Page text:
Collecting poems & poets: William Jay Smith
I’ve known one person with a hat box of printed poems she collected from here & there.
Magazines, mainly, but also plucked from church bulletins, found on post cards, and in newspapers, back when newspapers printed poems. The collector was my amazing mother, a secretary at Rockefeller Center, Victory Garden newspaper editor in WW II, agricultural census taker, country weekly editor & when I came along, agricultural features writer. She snipped & secured her poems inside the covers of books or slipped them into her many Bibles. James Whitcomb Riley, Robert Frost & Edna St. Vincent Millay were among her finds.
I like to think there are still poem collectors busy at their hobby, such as my mother was. Saving and snipping, keeping & curating individual poems. Her collected poems frequently illuminated nature, patriotism & death. A published collection I read that came close to what she did was put together by Caroline Kennedy, about her famous mother’s favorite poems.
I think the fun thing to do in collecting individual poems from hither & yon, is to find a topic so unlikely, the chase lasts long & the reward of finding a poem on that topic is more thunderous.
I did not find any William Jay Smith poems when I sifted through her treasures after she died. Smith is one of those esteemed creatives who is better known today for a title he held, than for individual poems. His selection as the first poet laureate was such a brand new thing in 1968, his title was poetry consultant to the Library of Congress before the more poetical laureate was added.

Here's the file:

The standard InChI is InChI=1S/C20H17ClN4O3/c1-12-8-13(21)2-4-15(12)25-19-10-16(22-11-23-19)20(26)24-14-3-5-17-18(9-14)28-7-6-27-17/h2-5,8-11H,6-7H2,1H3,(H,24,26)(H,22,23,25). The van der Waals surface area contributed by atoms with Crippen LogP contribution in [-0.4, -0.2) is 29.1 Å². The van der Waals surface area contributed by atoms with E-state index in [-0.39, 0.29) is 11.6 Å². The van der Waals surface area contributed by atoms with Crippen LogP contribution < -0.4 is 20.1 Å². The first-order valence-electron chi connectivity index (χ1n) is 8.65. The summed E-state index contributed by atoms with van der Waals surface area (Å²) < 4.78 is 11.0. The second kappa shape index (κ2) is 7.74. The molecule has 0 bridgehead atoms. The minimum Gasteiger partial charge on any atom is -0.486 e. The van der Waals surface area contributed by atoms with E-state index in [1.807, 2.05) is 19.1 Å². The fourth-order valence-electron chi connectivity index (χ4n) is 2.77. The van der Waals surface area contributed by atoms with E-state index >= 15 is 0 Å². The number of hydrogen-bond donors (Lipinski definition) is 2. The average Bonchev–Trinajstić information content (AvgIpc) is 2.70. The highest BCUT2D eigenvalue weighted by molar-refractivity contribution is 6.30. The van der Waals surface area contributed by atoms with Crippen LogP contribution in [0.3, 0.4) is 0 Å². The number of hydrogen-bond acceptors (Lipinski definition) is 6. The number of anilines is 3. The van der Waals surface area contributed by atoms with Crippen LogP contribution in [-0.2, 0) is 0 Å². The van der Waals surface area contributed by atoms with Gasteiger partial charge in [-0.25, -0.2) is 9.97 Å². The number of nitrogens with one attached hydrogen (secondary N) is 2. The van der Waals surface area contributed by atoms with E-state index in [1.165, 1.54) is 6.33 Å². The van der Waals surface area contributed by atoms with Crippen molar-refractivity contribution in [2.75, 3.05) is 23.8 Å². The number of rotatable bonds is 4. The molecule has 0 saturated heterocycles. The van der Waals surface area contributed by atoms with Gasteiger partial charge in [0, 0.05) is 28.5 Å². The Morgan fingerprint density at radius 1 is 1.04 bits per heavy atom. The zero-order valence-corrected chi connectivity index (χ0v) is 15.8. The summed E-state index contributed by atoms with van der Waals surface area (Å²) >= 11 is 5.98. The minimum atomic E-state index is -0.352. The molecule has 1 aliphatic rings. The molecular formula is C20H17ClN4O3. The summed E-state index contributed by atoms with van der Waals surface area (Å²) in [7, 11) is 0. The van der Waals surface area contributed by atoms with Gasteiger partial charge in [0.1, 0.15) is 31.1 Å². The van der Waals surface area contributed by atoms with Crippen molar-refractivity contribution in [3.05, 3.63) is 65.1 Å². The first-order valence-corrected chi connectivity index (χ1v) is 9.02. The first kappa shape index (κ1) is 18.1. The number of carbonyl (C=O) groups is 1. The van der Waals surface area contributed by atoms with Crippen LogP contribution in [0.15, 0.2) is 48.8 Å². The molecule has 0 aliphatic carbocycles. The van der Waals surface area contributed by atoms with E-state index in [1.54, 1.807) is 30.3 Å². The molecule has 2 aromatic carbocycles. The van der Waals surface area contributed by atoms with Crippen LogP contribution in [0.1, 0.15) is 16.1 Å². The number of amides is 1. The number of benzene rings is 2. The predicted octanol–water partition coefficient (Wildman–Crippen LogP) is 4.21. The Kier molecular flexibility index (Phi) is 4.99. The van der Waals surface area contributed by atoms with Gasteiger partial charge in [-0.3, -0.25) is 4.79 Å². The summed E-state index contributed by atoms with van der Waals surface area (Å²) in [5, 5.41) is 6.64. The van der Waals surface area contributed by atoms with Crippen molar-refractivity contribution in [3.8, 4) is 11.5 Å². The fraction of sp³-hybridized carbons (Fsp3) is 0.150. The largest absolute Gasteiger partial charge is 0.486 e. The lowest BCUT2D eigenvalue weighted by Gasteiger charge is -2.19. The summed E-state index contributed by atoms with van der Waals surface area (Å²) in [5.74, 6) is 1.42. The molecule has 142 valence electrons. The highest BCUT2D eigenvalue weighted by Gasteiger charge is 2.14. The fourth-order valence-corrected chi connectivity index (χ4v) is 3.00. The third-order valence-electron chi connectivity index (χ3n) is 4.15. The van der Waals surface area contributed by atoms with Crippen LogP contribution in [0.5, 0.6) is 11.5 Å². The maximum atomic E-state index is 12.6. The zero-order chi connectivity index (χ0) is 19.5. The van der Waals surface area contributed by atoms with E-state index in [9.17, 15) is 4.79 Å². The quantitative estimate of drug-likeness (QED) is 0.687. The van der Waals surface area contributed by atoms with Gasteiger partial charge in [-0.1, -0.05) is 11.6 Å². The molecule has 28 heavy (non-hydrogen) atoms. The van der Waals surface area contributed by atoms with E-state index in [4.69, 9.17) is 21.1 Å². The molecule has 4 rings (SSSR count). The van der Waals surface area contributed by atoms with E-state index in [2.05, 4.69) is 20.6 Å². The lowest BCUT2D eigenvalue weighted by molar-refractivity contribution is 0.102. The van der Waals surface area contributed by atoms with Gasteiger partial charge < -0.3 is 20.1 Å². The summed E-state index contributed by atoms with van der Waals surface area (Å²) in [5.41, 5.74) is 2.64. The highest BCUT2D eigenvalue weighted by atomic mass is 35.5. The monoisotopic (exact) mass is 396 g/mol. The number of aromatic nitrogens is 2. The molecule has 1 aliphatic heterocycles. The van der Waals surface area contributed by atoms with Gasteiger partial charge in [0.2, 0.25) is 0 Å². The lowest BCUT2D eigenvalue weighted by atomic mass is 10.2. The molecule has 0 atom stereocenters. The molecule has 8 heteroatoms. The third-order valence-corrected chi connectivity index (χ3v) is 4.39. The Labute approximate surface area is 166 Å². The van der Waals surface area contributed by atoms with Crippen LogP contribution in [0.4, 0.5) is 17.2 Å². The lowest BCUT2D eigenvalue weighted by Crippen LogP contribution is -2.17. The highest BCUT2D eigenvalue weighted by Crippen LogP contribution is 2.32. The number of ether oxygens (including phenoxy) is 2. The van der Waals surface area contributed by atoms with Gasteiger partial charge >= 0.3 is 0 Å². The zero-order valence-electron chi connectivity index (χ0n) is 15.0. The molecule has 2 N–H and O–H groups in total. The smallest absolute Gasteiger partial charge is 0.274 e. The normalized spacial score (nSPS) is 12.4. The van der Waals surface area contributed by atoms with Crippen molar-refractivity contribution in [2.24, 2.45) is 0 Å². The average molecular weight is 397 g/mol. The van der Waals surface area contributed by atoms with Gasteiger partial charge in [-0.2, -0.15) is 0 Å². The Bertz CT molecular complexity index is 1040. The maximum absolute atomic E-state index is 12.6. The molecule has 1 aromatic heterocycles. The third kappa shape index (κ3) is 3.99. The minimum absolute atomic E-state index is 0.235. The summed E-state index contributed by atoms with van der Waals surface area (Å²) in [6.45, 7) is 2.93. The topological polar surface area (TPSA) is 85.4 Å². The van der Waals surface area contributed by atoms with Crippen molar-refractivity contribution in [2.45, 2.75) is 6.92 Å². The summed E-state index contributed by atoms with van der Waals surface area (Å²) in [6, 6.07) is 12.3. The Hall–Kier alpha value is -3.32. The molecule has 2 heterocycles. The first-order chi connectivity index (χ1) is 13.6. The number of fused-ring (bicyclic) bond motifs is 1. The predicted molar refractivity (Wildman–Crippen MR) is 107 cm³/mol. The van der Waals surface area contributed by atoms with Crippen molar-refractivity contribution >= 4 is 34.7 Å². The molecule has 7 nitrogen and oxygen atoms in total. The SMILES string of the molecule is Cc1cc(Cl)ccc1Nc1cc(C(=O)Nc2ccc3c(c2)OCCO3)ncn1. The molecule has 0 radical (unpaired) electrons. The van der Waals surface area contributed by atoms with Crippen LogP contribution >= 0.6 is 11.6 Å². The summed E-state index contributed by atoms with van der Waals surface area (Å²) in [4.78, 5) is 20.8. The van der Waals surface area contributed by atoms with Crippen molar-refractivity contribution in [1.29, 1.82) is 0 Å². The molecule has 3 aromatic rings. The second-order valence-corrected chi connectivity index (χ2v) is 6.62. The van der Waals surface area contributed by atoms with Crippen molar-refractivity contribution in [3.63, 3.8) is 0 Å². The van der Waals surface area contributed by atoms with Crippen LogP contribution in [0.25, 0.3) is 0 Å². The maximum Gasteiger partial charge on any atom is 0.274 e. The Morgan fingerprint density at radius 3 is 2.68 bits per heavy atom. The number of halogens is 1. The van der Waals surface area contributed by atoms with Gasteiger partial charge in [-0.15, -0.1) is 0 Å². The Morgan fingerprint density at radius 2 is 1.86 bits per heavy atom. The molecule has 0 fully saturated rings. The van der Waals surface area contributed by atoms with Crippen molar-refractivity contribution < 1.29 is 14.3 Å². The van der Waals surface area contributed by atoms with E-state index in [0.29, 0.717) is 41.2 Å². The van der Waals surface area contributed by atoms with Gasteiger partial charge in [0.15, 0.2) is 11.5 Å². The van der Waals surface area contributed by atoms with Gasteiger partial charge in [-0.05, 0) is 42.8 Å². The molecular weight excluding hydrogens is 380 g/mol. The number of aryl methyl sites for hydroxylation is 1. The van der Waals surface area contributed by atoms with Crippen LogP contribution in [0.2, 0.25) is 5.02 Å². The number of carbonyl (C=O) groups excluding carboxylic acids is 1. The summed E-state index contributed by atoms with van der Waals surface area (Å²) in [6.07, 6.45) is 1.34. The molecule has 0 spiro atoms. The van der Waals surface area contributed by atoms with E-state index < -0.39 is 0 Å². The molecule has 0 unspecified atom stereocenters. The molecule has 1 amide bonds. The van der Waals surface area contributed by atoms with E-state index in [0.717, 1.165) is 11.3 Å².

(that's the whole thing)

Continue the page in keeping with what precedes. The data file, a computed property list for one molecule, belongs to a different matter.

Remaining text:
Although most of his considerable work is for adults, Smith also collected children’s poems into books, such as LAUGHING TIME, as you would expect, it’s a trove of nonsense verse. I got lucky in a used bookshop & discovered a volume of a handful of his children’s poems, AROUND MY ROOM, delightfully illustrated by Erik Blegvad.
Now, if you were collecting poems on a theme, how far would you have to go to find a poem on toasters? Or on dragons? And if a poem collector wants a poem that incorporates a toasters & dragons, here is one not many people know, but they should.
A silver-scaled Dragon with jaws flaming read
Sits at my elbow and toasts my bread.
I hand him fat slices, and then, one by one,
He hands them back when he sees they are done.
_ from AROUND MY ROOM by William Jay Smith
I am indebted to the Wyndham Robertson Library at Hollins University for introducing me to Smith, one of the university’s esteemed past-faculty, via a curated wall display of his work.
If your are reading this via the lyrical group of online poet fans, Poetry Friday, it is my hope that your own poems are destined for such a publication. Write on, write on….